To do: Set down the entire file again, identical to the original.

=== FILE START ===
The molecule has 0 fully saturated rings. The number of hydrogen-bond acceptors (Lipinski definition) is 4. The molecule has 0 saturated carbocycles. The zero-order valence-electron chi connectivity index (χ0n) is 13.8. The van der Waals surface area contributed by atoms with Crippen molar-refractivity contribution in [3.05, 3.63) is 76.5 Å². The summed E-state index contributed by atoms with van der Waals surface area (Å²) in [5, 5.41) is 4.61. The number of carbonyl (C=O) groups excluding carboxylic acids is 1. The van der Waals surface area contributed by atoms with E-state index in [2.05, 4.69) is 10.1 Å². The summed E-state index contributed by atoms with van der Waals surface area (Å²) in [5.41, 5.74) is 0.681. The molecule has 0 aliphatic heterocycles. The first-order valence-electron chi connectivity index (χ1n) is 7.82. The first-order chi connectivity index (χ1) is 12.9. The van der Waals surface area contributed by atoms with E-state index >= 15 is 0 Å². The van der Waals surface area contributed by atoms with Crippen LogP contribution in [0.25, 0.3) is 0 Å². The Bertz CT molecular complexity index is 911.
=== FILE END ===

The molecule has 0 fully saturated rings. The number of hydrogen-bond acceptors (Lipinski definition) is 4. The molecule has 0 saturated carbocycles. The zero-order valence-electron chi connectivity index (χ0n) is 13.8. The van der Waals surface area contributed by atoms with Crippen molar-refractivity contribution in [3.05, 3.63) is 76.5 Å². The summed E-state index contributed by atoms with van der Waals surface area (Å²) in [5, 5.41) is 4.61. The number of carbonyl (C=O) groups excluding carboxylic acids is 1. The van der Waals surface area contributed by atoms with E-state index in [2.05, 4.69) is 10.1 Å². The summed E-state index contributed by atoms with van der Waals surface area (Å²) in [5.41, 5.74) is 0.681. The molecule has 0 aliphatic heterocycles. The first-order valence-electron chi connectivity index (χ1n) is 7.82. The first-order chi connectivity index (χ1) is 12.9. The van der Waals surface area contributed by atoms with E-state index >= 15 is 0 Å². The van der Waals surface area contributed by atoms with Crippen LogP contribution in [0.25, 0.3) is 0 Å². The Bertz CT molecular complexity index is 911.